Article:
The Top 10 things to remember when building a landing page.
There’s a lot of stress putting together a great inbound marketing campaign. There are a lot of moving parts to constantly monitor, both before the campaign is launched, and then once it is in-market. Are all of the social posts programmed and loaded? Are the dates for the blog publications set? Has the list for the eDM been reviewed? These are just the ‘logistical’ elements. The campaign creative has got to be at the perfect pitch to get the audience to engage. The audience itself should also be reviewed so that the campaign messaging is going to meet their requirement and incentivise them to buy….
Digital campaigns all have one common element, and it’s often overlooked. It’s where every single visitor arrives on your campaign ready to consume your content. Preparing your campaign landing page so it warmly greets your visitors, holds their attention and can drive them quickly and effectively to the relevant call to action you’ve set out. It also needs to provide a range of associated content around your subject to keep the person engaged.
To help you do this, Aamplify has created a list of the Top 10 critical elements that a good landing page design needs to keep people on your landing page and engaged with your content.
10. Narrow Focus: A landing page needs to seduce the visitor. It should be customised and focus on only 1 or 2 target buyer personas. When you direct your messaging to a target persona’s distinct needs, higher audience engagement occurs and the opportunity for better lead conversion increases as well. Think of it as a conversation, rather than a speech. Customised landing pages convert more and generate more of the right leads, whereas generic landing pages generate less, lower quality leads. Determine who your buyers are, and their key buyer criteria. Then target the right content at the right buyer personas for a better success rate!
9. A Headline That Connects: Are you getting flashbacks from Landing Page School yet? Once you have figured out the buyer personas, a punchy, direct headline that’s going to appeal to these buyer groups and be linked to the unique value proposition (UVP) of the product, service or solution featured in your campaign. ‘I want to…’ is the most direct way to explain your unique value proposition (UVP). Your question is “I want to increase sales” header: Increase your Sales, “I want to generate more awareness” header: Generate More Awareness. Your sub-header can explain a bit more and backup your header. Remember they must also be keyword rich! Never forget the importance of a good header.
8. Powerful Hero Imagery: After the header, a person’s eye is almost immediately drawn to a strong, appealing visual, or hero image. If the image doesn’t catch your eye, why would it catch anyone else’s? Even an image you’ve seen a dozen times should continue to grab attention. Where possible, avoid buying the same stock images used over and over; be fresh and original. Those clever people at Basecamp.com increased their signup rate by 102.5% using a large, person-based background image. Videos also pack a big impact into a small space and can increase conversions by over 80%… So why use anything else?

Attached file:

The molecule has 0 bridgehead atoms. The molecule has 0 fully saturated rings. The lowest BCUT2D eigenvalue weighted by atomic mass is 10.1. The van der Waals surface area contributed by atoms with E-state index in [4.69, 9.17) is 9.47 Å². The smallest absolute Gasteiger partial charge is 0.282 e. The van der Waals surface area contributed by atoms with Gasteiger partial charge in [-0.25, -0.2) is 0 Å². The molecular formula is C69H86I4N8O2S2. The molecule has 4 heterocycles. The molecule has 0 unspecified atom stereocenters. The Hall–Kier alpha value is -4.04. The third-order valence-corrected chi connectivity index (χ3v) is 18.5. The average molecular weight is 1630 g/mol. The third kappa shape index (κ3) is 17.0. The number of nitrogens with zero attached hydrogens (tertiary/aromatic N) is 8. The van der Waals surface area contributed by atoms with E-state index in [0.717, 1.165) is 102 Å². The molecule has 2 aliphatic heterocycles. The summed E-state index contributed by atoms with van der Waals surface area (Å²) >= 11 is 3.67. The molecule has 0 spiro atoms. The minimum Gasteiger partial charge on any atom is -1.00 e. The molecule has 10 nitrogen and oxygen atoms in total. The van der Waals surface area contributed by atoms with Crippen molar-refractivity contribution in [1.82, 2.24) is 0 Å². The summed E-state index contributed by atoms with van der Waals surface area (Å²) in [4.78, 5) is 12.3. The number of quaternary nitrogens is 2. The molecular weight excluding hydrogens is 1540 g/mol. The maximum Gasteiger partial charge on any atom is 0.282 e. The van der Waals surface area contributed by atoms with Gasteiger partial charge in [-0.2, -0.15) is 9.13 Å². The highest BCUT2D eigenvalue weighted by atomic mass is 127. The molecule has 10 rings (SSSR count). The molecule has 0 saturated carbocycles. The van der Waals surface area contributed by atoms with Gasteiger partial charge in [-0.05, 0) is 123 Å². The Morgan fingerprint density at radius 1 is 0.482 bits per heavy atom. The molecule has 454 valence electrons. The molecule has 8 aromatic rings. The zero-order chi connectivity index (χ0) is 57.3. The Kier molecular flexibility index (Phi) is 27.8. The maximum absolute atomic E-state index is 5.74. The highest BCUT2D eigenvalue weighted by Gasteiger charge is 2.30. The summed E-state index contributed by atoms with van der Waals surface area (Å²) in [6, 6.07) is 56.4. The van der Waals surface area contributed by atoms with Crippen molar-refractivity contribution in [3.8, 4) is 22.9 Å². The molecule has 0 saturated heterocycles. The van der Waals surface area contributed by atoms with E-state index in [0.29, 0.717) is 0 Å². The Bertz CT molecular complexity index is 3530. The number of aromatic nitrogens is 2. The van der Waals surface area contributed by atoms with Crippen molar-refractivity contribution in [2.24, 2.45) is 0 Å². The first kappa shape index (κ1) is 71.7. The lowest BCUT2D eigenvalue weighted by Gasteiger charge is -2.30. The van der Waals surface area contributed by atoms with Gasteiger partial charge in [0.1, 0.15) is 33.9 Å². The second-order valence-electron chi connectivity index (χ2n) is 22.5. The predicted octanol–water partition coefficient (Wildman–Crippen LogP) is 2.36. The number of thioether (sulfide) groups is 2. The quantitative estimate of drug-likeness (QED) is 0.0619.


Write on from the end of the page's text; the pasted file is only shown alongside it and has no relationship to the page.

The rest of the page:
7. Create Trust: Does your campaign ensure authenticity about what you are trying to sell? Where possible, you need to ensure there are referrals – from other sites or sources - who can vouch for the company’s credentials via related content. There are many ways to create trust, from testimonials and reviews, performance figures, citing or quoting outside sources mentioned, adding contact information, accreditations and payment assurances. At least three examples of social proof in your landing page will help your campaign showcase its credibility.
6. The Long and Short of It: Aamplify is going to debunk a very old myth. When it comes to landing pages, size does matter. However, there is no specific ‘scientific’ answer to what size a landing page should be. Research shows that shorter landing pages typically generate a higher volume of leads where there is a perception of a low commitment purchase. It’s best suited for those wanting a ‘free’ resource or download. In contrast, a longer landing page will generate higher quality leads as the visitor can learn more from the landing page. This is better suited to a product landing page, where proof points and related content (such as videos, white papers or buyers guides) are used to reinforce the campaign’s value proposition and call to action. New York Times bestselling author, Neil Patel says: